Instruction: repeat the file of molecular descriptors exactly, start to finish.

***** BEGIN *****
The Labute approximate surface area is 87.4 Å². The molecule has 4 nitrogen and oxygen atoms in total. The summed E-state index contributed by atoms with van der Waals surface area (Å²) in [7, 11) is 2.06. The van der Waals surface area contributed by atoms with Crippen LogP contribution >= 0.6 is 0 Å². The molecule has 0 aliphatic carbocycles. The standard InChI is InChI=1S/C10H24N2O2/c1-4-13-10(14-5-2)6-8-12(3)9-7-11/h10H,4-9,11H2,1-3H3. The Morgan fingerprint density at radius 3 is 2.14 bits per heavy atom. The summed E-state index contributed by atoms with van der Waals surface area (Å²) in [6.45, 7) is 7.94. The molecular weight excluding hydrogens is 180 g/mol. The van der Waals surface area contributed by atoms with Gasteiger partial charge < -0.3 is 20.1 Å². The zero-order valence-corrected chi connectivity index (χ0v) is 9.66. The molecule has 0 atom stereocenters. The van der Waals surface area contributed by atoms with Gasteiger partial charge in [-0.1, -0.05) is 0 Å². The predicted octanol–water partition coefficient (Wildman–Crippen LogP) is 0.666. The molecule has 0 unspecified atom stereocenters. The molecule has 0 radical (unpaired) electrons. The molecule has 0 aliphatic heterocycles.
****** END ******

The Labute approximate surface area is 87.4 Å². The molecule has 4 nitrogen and oxygen atoms in total. The summed E-state index contributed by atoms with van der Waals surface area (Å²) in [7, 11) is 2.06. The van der Waals surface area contributed by atoms with Crippen LogP contribution >= 0.6 is 0 Å². The molecule has 0 aliphatic carbocycles. The standard InChI is InChI=1S/C10H24N2O2/c1-4-13-10(14-5-2)6-8-12(3)9-7-11/h10H,4-9,11H2,1-3H3. The Morgan fingerprint density at radius 3 is 2.14 bits per heavy atom. The summed E-state index contributed by atoms with van der Waals surface area (Å²) in [6.45, 7) is 7.94. The molecular weight excluding hydrogens is 180 g/mol. The van der Waals surface area contributed by atoms with Gasteiger partial charge < -0.3 is 20.1 Å². The zero-order valence-corrected chi connectivity index (χ0v) is 9.66. The molecule has 0 atom stereocenters. The van der Waals surface area contributed by atoms with Gasteiger partial charge in [-0.1, -0.05) is 0 Å². The predicted octanol–water partition coefficient (Wildman–Crippen LogP) is 0.666. The molecule has 0 unspecified atom stereocenters. The molecule has 0 radical (unpaired) electrons. The molecule has 0 aliphatic heterocycles.